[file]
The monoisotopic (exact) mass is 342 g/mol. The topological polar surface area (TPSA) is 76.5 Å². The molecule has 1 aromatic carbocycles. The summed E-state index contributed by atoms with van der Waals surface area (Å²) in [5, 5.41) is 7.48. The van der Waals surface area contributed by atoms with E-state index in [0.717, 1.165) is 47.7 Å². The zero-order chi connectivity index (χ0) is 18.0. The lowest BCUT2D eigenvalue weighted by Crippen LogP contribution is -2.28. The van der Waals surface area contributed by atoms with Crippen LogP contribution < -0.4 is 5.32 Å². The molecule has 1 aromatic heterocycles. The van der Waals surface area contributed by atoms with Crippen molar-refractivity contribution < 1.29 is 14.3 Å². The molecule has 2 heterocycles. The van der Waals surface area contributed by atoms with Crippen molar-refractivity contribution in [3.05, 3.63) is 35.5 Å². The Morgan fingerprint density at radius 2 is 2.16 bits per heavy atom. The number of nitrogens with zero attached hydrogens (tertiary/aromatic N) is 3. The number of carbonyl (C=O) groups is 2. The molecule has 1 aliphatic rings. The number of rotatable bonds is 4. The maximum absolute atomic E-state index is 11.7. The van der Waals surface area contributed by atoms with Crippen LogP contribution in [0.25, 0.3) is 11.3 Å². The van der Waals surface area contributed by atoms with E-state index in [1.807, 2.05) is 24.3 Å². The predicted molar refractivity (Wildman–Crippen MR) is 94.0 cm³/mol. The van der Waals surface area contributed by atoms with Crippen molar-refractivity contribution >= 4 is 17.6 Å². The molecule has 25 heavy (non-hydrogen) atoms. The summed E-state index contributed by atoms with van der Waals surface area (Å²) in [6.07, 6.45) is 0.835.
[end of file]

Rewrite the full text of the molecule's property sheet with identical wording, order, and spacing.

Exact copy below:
The monoisotopic (exact) mass is 342 g/mol. The topological polar surface area (TPSA) is 76.5 Å². The molecule has 1 aromatic carbocycles. The summed E-state index contributed by atoms with van der Waals surface area (Å²) in [5, 5.41) is 7.48. The van der Waals surface area contributed by atoms with E-state index in [0.717, 1.165) is 47.7 Å². The zero-order chi connectivity index (χ0) is 18.0. The lowest BCUT2D eigenvalue weighted by Crippen LogP contribution is -2.28. The van der Waals surface area contributed by atoms with Crippen LogP contribution < -0.4 is 5.32 Å². The molecule has 1 aromatic heterocycles. The van der Waals surface area contributed by atoms with Crippen molar-refractivity contribution < 1.29 is 14.3 Å². The molecule has 2 heterocycles. The van der Waals surface area contributed by atoms with Crippen molar-refractivity contribution in [3.05, 3.63) is 35.5 Å². The Morgan fingerprint density at radius 2 is 2.16 bits per heavy atom. The number of nitrogens with zero attached hydrogens (tertiary/aromatic N) is 3. The number of carbonyl (C=O) groups is 2. The molecule has 1 aliphatic rings. The number of rotatable bonds is 4. The maximum absolute atomic E-state index is 11.7. The van der Waals surface area contributed by atoms with Crippen LogP contribution in [0.25, 0.3) is 11.3 Å². The van der Waals surface area contributed by atoms with E-state index in [1.807, 2.05) is 24.3 Å². The predicted molar refractivity (Wildman–Crippen MR) is 94.0 cm³/mol. The van der Waals surface area contributed by atoms with Crippen molar-refractivity contribution >= 4 is 17.6 Å². The molecule has 25 heavy (non-hydrogen) atoms. The summed E-state index contributed by atoms with van der Waals surface area (Å²) in [6.07, 6.45) is 0.835.